Battlefield Visits: Road Trip to Chattanooga, Part 2: Around Town

From my travels, May 27, 2019.

I arrived in Chattanooga by mid-morning, and met up with my nephew and brother-in-law. They joined me for the rest of the day of battlefield exploration.

Battle of Davis’ Crossroads – Civil War Battlefield #107

Our first stop was the farthest outside of town – well into northwest Georgia, in fact: the Battle of Davis’ Crossroads. It took quite a while to drive out to that fairly rural area from Chattanooga.

The fighting here was a prelude to Chickamauga, with the Confederates attempting to bottle up the Union forces in the mountain cove to the south. The Federals avoided the trap, and held off the Confederates, with neither side gaining a clear victory.

At the crossroads itself these days, there isn’t much more than a small restaurant – the Pigeon Mountain Grill. We back-tracked a bit to a small pull-off about a mile east of the crossroads where there were a few wayside markers from the American Battlefield Trust. They were in ROUGH shape and almost unreadable during our visit.

Trying to get the drone in the air. - <i>Photo by the author</i>
Trying to get the drone in the air. – Photo by the author

My nephew brought along his drone and put it up a few times to get an aerial perspective of the field – something that I’d never attempted before. Sadly, his GoPro was not cooperating and we didn’t get any usable footage.

Battle of Wauhatchie – Civil War Battlefield #108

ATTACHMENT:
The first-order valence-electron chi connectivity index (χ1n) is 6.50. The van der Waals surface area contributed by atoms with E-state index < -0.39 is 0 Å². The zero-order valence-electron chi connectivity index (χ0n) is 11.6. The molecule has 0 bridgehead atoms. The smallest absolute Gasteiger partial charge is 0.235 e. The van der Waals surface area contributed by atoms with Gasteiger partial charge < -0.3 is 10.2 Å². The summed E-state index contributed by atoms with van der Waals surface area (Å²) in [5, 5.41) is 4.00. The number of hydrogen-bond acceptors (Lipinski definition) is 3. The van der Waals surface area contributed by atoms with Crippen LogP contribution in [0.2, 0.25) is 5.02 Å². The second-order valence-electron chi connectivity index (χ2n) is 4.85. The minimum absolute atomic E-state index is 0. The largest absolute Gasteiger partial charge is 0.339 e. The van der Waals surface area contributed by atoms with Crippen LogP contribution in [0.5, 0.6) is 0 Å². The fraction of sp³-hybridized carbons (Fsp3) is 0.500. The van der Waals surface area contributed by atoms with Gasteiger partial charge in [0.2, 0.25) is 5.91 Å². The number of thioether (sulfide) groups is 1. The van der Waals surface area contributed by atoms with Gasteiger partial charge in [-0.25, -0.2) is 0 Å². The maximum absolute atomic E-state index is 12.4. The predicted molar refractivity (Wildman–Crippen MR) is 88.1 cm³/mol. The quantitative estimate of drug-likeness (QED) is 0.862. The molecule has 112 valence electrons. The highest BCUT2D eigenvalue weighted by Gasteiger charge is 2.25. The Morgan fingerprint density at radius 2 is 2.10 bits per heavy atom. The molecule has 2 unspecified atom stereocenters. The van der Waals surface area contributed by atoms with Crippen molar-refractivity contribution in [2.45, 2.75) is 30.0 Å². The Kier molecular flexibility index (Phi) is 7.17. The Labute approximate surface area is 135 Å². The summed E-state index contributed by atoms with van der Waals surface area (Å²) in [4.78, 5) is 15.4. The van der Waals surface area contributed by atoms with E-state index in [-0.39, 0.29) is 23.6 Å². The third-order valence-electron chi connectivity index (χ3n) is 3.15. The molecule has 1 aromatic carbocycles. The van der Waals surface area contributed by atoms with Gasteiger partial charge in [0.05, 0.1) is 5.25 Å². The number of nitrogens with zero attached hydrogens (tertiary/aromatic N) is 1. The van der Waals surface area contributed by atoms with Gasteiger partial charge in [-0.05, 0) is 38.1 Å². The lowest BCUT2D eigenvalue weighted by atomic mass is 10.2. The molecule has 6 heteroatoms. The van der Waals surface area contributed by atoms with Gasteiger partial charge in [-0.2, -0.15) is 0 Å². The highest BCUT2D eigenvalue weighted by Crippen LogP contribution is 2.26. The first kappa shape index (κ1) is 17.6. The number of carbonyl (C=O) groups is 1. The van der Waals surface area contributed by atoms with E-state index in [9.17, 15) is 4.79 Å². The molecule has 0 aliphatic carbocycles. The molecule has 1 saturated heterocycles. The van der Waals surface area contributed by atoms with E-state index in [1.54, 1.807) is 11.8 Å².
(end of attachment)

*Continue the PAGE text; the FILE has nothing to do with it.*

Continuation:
We packed up the equipment and made our way back toward town. Our next stop at the site of the Battle of Wauhatchie is one I’d been looking forward to seeing for quite a long time. The Federal troops who fought here were from the XI and XII Corps and had been part of the Army of the Potomac just a few months before. George Sears Greene, hero of Culp’s Hill at Gettysburg was still commanding his brigade here. Finally, some familiar faces!

This was a surprise night attack against the Confederate defenses of Lookout Mountain that succeeded in driving the rebels away and clearing a path for resupplying the encircled Union forces in the city of Chattanooga. The establishment of this “cracker line” meant that the Confederate hopes of re-taking the city were over.

Our first stop was the parking lot behind the nearby Walmart. I had read that this spot had the best view of the whole field, and boy was that true. The entire valley below was the battlefield, with Greene’s men holding a position at center-right.

The view of the Wauhatchie Valley from the Walmart parking lot. - <i>Photo by the author</i>
The view of the Wauhatchie Valley from the Walmart parking lot. – Photo by the author

After taking in the spectacular views of Lookout Mountain from this side, we drove over toward the mountain, behind the McDonald’s and Hardee’s, and took the quick hike up to where the XI Corps New York Monument was – there were plenty of familiar names on that one, from Carl Schurz to Wlodzimierz Krzyzanowski. That was a really cool experience actually – checking out a monument that almost no one goes to just steps from I-24.

My nephew and I examining the XI Corps New York Monument at Wauhatchie. - <i>Photo by my brother-in-law, Jonathan Fisk</i>